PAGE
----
In my family we have had 4 bites by dachshunds, 1 bite from a poodle, 1 bite from a cocker, 2 bites from pitbulls, and 2 dog bites from schnauzers. These were all pretty serious attacks, one of them resulting in several surgeries to repair damage.

I have been threatened by 2 different rottweilers from two separate families and a handful of pitts and a chocolate lab that I was trying to get social with as a volunteer in a shelter setting but I got out of the way quickly.

I think that my experience is that the little dog is more likely to attack but can not do the amount of damage that the bigger dog can do if it attacks.

Myke Locksmith

Dog owners are always so protective of their dogs the same way gun owners are protective of their guns. No matter how many dog attack or accidental gun death stories they hear, they always say it's the owner's fault and the incident is preventable, and no focus should be placed on dog ownership, or gun ownership. The fact of the matter is it is risky to own a dog, and it is risky to own a gun, and no amount of prevention, training, planning, or precautions completely eliminate the risk of being injured or killed. It always cracks me up to hear pitbull owners dismiss the dangers of owning pitbulls just because they "trained" theirs. I'm sure every single pitbull owner who has been attacked by their own dog thought the same thing right before the attack.



Obviously owning a dog comes with some risk. Virtually everything in our society comes with some amount of risk. The risk posed by dogs is infinitely small -- smaller than the risks associated with every day things like swimming pools, playground equipment, ladders, trampolines, legos, bathtubs, etc.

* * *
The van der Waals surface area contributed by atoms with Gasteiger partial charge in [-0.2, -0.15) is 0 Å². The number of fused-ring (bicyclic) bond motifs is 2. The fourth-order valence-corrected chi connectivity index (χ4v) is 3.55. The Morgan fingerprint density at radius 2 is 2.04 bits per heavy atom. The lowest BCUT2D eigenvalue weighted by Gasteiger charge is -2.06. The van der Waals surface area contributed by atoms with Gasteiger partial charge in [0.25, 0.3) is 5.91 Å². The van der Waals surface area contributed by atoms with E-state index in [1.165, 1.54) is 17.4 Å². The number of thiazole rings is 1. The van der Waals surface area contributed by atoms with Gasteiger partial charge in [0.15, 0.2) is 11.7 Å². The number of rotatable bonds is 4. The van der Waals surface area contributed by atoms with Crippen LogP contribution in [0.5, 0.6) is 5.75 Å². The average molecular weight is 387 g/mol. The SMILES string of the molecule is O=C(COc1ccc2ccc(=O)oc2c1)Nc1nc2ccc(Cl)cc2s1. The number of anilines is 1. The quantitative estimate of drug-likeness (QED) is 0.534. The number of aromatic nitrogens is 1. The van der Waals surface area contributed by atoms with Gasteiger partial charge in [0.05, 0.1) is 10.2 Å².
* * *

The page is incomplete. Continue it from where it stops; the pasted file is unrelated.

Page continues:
In my opinion, it is important to actually assess the risks and determine what risks are worth investing behind minimizing/elminating. And frankly, dogs are so far down the list that they are barely even worth funding animal control for (keep in mind that ACs were largely founded because of problems with rabies -- and it's been over 30 years since a person has died in the US from being bitten by a dog in this country).

And it's even more interesting when you single out 'pit bulls' in your comment on a story about a chow chow killing a small child

PAMM - People Against Moronic Myke

Make that the Incomplete Locksmith. I know this story was a hard to pick...but CHOW CHOW was in the first paragraph SECOND line.

Myke Locksmith

:P Moronic Myke... good one. The original article objected to singling out a specific breed and suggested focusing, instead, on teaching dog owners how to better socialize their dogs. I used pit bulls as an example of the extreme to illustrate that even people who own one of the most dangerous breeds would agree with the author.

I think there is a level of pride people feel when they can say they trained a beast who is capable of killing a man to be gentle. Challenging that pride is almost always met with defensiveness and assurance that his or her dog would never hurt a fly. They'll insist only irresponsible or lazy dog owners would allow their dog to be so savage as to attack a child. But this just isn't the case. Like I said before, no amount of foresight or planning can completely eliminate the risk.

I'm not saying people shouldn't own dogs. My point is simply, I think it's silly to blindly jump to the dog's defense and immediately assume it is the fault of poor owners.